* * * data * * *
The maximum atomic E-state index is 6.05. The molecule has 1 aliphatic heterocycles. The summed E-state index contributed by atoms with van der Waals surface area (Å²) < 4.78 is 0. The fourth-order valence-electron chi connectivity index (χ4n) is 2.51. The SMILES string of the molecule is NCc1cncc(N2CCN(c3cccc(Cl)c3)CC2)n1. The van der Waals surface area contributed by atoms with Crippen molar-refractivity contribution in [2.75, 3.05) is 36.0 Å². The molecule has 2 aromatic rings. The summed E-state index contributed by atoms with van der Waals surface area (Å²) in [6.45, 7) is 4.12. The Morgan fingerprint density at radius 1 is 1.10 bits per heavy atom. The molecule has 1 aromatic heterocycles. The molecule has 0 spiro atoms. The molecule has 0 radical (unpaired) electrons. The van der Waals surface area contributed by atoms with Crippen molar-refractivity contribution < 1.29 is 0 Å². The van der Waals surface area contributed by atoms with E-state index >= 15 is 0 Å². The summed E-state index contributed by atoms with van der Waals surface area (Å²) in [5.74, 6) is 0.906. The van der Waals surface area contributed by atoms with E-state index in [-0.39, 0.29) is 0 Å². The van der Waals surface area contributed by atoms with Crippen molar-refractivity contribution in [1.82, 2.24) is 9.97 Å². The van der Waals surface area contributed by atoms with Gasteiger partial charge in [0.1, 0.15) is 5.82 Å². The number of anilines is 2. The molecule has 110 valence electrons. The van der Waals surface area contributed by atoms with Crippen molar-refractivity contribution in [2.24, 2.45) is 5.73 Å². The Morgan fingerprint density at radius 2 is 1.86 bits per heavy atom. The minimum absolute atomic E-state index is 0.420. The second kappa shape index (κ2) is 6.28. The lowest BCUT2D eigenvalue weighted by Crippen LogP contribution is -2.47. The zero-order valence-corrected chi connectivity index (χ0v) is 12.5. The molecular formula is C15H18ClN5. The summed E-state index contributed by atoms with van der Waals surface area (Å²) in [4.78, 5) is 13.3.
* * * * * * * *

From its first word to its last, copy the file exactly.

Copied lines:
The maximum atomic E-state index is 6.05. The molecule has 1 aliphatic heterocycles. The summed E-state index contributed by atoms with van der Waals surface area (Å²) < 4.78 is 0. The fourth-order valence-electron chi connectivity index (χ4n) is 2.51. The SMILES string of the molecule is NCc1cncc(N2CCN(c3cccc(Cl)c3)CC2)n1. The van der Waals surface area contributed by atoms with Crippen molar-refractivity contribution in [2.75, 3.05) is 36.0 Å². The molecule has 2 aromatic rings. The summed E-state index contributed by atoms with van der Waals surface area (Å²) in [6.45, 7) is 4.12. The Morgan fingerprint density at radius 1 is 1.10 bits per heavy atom. The molecule has 1 aromatic heterocycles. The molecule has 0 spiro atoms. The molecule has 0 radical (unpaired) electrons. The van der Waals surface area contributed by atoms with Crippen molar-refractivity contribution < 1.29 is 0 Å². The van der Waals surface area contributed by atoms with E-state index >= 15 is 0 Å². The summed E-state index contributed by atoms with van der Waals surface area (Å²) in [5.74, 6) is 0.906. The van der Waals surface area contributed by atoms with E-state index in [-0.39, 0.29) is 0 Å². The van der Waals surface area contributed by atoms with Crippen molar-refractivity contribution in [1.82, 2.24) is 9.97 Å². The van der Waals surface area contributed by atoms with Gasteiger partial charge in [0.1, 0.15) is 5.82 Å². The number of anilines is 2. The molecule has 110 valence electrons. The van der Waals surface area contributed by atoms with Crippen molar-refractivity contribution in [2.24, 2.45) is 5.73 Å². The Morgan fingerprint density at radius 2 is 1.86 bits per heavy atom. The minimum absolute atomic E-state index is 0.420. The second kappa shape index (κ2) is 6.28. The lowest BCUT2D eigenvalue weighted by Crippen LogP contribution is -2.47. The zero-order valence-corrected chi connectivity index (χ0v) is 12.5. The molecular formula is C15H18ClN5. The summed E-state index contributed by atoms with van der Waals surface area (Å²) in [4.78, 5) is 13.3.